By Jonathon Burch
AKCAKALE, Turkey (Reuters) - Standing outside his two-storey house, Mehmet stretched his arm through his shattered living room window, pulling at a tear in the net curtain as shards of glass crunch under his feet.
"This is how close we came," he said.
Mehmet was sitting at home with his family on Wednesday when mortars fired from Syria came crashing down near his house in Akcakale, a Turkish border town that has seen itself unwittingly sucked into the conflict raging in its southern neighbor.
The 36-year-old handyman, who would only give his first name, gathered his family and elderly mother and led them out onto the street outside. It was only then he realized just how close the shells had fallen.
"We came out and saw our neighbor's house completely destroyed. It was awful," Mehmet said, tears welling in his eyes.
A mortar bomb fired from Syria struck the house just across the narrow street from his own, killing two women and three children from the same family and wounding several others.
The mortar tore a gaping hole into the courtyard wall and shell fragments pockmarked the building. A blue metal gate now stands warped and riddled with shrapnel holes.
"For the last 20 days we haven't slept, we're worried about what will fall on our heads. This was not the first time they have hit us," he said, pointing to a small crater nearby.
Mortars have been landing on this town of 40,000 since last month when rebels seized the Syrian side of the Akcakale border gate from President Bashar al-Assad's forces, who have been shelling the area ever since.
Wednesday's attack was the most serious cross-border incident in the 18-month-old Syrian uprising and underscored its potential to escalate into a regional conflict.
Up and down the 900 km (560 mile) border, Turks are growing increasingly frustrated at the violence spilling into their towns and villages and at the tens of thousands of Syrian refugees who are now sheltering on Turkish soil.
"Look at the refugee camp they've built for the Syrians. Where have they built it? Right at the exit to our town. So the Syrians fire mortars at us. We act like a magnet," said Ibrahim Cilden a few houses down from Mehmet.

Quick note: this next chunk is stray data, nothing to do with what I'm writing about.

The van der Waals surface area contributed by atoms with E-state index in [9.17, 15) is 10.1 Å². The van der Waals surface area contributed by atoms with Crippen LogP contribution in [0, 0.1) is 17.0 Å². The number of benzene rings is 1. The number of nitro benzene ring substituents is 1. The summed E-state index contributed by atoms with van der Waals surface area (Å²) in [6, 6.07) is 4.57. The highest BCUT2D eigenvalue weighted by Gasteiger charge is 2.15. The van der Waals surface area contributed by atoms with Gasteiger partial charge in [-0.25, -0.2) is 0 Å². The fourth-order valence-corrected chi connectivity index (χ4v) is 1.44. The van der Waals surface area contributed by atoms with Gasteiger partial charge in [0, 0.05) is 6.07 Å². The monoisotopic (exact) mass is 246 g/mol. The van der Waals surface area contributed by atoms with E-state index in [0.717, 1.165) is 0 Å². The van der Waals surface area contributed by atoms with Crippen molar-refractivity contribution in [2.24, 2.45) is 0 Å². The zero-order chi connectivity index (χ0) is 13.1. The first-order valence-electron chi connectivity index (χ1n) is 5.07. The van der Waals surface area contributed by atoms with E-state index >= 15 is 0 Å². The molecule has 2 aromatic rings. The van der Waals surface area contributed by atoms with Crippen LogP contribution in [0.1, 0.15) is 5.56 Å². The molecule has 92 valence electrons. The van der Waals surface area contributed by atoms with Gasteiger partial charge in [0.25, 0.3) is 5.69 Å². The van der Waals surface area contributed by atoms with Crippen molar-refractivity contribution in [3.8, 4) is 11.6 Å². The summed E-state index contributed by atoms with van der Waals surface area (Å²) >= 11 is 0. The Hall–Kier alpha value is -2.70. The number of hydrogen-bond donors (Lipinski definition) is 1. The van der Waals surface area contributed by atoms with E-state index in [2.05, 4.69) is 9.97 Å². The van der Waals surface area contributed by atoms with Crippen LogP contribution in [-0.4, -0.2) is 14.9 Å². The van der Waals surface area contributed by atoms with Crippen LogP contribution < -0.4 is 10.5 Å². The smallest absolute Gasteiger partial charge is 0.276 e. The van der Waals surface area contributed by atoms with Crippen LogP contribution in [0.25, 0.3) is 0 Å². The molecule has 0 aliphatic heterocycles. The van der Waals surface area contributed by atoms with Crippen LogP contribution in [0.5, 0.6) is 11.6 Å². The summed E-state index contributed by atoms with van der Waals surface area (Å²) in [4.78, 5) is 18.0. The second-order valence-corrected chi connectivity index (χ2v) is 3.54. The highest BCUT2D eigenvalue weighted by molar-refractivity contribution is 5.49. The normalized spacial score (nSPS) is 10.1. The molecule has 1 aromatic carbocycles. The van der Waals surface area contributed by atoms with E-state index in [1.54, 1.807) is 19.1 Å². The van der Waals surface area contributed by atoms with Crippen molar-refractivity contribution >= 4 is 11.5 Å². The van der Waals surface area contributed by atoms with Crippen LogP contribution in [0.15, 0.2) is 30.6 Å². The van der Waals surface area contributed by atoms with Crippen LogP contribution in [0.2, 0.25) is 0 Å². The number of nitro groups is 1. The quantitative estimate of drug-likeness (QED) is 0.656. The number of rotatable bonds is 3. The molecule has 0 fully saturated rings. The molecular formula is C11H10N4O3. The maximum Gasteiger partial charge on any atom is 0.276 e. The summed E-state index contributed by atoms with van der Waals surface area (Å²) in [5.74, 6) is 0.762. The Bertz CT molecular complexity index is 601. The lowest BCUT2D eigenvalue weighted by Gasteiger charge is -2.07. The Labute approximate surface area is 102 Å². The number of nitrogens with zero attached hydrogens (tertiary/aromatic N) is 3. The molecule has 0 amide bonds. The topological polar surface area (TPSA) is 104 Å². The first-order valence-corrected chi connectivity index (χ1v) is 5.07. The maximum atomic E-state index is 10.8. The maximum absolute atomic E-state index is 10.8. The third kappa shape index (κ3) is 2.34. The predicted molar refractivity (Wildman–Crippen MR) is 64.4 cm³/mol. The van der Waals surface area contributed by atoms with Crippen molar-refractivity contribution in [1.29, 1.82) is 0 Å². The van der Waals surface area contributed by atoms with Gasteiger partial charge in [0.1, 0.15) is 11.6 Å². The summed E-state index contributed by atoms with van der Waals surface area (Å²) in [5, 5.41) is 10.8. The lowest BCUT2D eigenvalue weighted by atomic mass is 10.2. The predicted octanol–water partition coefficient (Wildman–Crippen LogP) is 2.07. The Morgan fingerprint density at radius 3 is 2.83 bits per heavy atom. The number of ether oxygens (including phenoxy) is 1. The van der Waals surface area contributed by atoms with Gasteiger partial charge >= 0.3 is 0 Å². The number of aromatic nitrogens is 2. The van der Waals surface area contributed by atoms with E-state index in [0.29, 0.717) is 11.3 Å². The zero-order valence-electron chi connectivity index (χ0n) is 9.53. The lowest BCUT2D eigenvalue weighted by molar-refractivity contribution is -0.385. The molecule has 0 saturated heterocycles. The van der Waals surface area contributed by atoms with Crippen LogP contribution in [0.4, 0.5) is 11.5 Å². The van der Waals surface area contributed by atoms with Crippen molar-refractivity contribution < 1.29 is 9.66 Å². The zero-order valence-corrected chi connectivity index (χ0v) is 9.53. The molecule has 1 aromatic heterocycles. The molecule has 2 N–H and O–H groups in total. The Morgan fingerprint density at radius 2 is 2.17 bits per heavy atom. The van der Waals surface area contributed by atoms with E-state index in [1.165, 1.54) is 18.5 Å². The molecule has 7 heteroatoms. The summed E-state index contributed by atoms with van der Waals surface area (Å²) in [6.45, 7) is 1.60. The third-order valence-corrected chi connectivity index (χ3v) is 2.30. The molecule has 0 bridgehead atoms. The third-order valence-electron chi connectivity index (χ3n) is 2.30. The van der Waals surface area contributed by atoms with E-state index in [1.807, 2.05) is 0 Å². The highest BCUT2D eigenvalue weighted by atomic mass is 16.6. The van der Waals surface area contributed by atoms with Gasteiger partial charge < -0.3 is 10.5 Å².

"Our town has become a buffer zone."
While life in the bustling town centre goes on as normal, Mehmet and Ibrahim's neighborhood lies adjacent to the border and now resembles something of a ghost town, with empty houses and shuttered shop-fronts. The town's schools have been closed.
"We are 13 or 14 people living here. What can we do? We can't even work. Where can we go? Everybody is leaving, everybody is shutting their shops," said Abdullah Turk, sitting outside his family's tailors.
Most people in Akcakale are ethnic Arabs whose forebears became Turkish citizens when the border was drawn up after the fall of the Ottoman Empire. Many men wear the traditional Arab gown and red and white headscarf, and Arabic is the first language of the majority.
Despite these ties however, many in Akcakale resent their southern neighbors. Since the Syrian rebels seized parts of the border area, a growing number of Syrians are crossing without going through official checkpoints, residents complain.
"A man just rides up to the border and crosses on his motorbike, can you believe such a thing?" said Turk. "We are ruined. Akcakale is ruined."
Turkey responded to Wednesday's mortar attack with artillery strikes and parliament gave the government power to order further military action in the case of another similar event although Ankara said it was not looking to go to war.
But for some residents in Akcakale the government's response has done little to quell their concerns.
"We are stuck in the middle, what is this? If we're going to go to war, let's go to war but right now we're sitting here like targets," said Cilden.
(Writing by Jonathon Burch; Editing by Nick Tattersall and Jon Hemming)